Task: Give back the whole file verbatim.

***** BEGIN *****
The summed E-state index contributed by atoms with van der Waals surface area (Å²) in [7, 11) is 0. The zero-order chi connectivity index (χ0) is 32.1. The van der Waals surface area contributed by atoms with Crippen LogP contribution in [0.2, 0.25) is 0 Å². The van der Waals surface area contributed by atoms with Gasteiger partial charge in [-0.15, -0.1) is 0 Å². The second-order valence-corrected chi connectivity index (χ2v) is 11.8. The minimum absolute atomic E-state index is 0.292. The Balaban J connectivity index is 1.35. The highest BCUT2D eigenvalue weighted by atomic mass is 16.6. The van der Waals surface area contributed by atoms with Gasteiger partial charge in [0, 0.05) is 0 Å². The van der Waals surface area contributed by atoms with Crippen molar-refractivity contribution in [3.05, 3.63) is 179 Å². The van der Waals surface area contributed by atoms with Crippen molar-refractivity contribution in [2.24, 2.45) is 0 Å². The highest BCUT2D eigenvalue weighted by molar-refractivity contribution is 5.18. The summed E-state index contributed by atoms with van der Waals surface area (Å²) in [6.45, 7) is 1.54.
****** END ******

The summed E-state index contributed by atoms with van der Waals surface area (Å²) in [7, 11) is 0. The zero-order chi connectivity index (χ0) is 32.1. The van der Waals surface area contributed by atoms with Crippen LogP contribution in [0.2, 0.25) is 0 Å². The van der Waals surface area contributed by atoms with Gasteiger partial charge in [-0.15, -0.1) is 0 Å². The second-order valence-corrected chi connectivity index (χ2v) is 11.8. The minimum absolute atomic E-state index is 0.292. The Balaban J connectivity index is 1.35. The highest BCUT2D eigenvalue weighted by atomic mass is 16.6. The van der Waals surface area contributed by atoms with Gasteiger partial charge in [0, 0.05) is 0 Å². The van der Waals surface area contributed by atoms with Crippen molar-refractivity contribution in [3.05, 3.63) is 179 Å². The van der Waals surface area contributed by atoms with Crippen molar-refractivity contribution in [2.24, 2.45) is 0 Å². The highest BCUT2D eigenvalue weighted by molar-refractivity contribution is 5.18. The summed E-state index contributed by atoms with van der Waals surface area (Å²) in [6.45, 7) is 1.54.